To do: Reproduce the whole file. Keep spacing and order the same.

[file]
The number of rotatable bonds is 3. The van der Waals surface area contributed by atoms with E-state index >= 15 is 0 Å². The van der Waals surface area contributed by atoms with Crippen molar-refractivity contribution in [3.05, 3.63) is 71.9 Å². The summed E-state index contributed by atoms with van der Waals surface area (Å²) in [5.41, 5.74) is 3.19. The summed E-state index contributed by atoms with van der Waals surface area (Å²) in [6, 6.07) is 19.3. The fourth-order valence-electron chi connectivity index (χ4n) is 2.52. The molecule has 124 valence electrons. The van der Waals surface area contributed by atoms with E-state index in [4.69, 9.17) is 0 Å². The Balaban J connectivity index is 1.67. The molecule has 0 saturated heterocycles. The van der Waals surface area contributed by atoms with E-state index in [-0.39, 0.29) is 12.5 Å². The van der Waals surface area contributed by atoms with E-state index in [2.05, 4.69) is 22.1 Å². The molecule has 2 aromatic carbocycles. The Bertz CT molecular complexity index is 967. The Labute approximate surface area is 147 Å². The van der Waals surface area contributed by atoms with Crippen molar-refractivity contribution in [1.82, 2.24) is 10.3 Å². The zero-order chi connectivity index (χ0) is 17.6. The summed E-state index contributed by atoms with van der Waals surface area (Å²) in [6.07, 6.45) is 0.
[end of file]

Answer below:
The number of rotatable bonds is 3. The van der Waals surface area contributed by atoms with E-state index >= 15 is 0 Å². The van der Waals surface area contributed by atoms with Crippen molar-refractivity contribution in [3.05, 3.63) is 71.9 Å². The summed E-state index contributed by atoms with van der Waals surface area (Å²) in [5.41, 5.74) is 3.19. The summed E-state index contributed by atoms with van der Waals surface area (Å²) in [6, 6.07) is 19.3. The fourth-order valence-electron chi connectivity index (χ4n) is 2.52. The molecule has 124 valence electrons. The van der Waals surface area contributed by atoms with E-state index in [4.69, 9.17) is 0 Å². The Balaban J connectivity index is 1.67. The molecule has 0 saturated heterocycles. The van der Waals surface area contributed by atoms with E-state index in [-0.39, 0.29) is 12.5 Å². The van der Waals surface area contributed by atoms with E-state index in [2.05, 4.69) is 22.1 Å². The molecule has 2 aromatic carbocycles. The Bertz CT molecular complexity index is 967. The Labute approximate surface area is 147 Å². The van der Waals surface area contributed by atoms with Crippen molar-refractivity contribution in [1.82, 2.24) is 10.3 Å². The zero-order chi connectivity index (χ0) is 17.6. The summed E-state index contributed by atoms with van der Waals surface area (Å²) in [6.07, 6.45) is 0.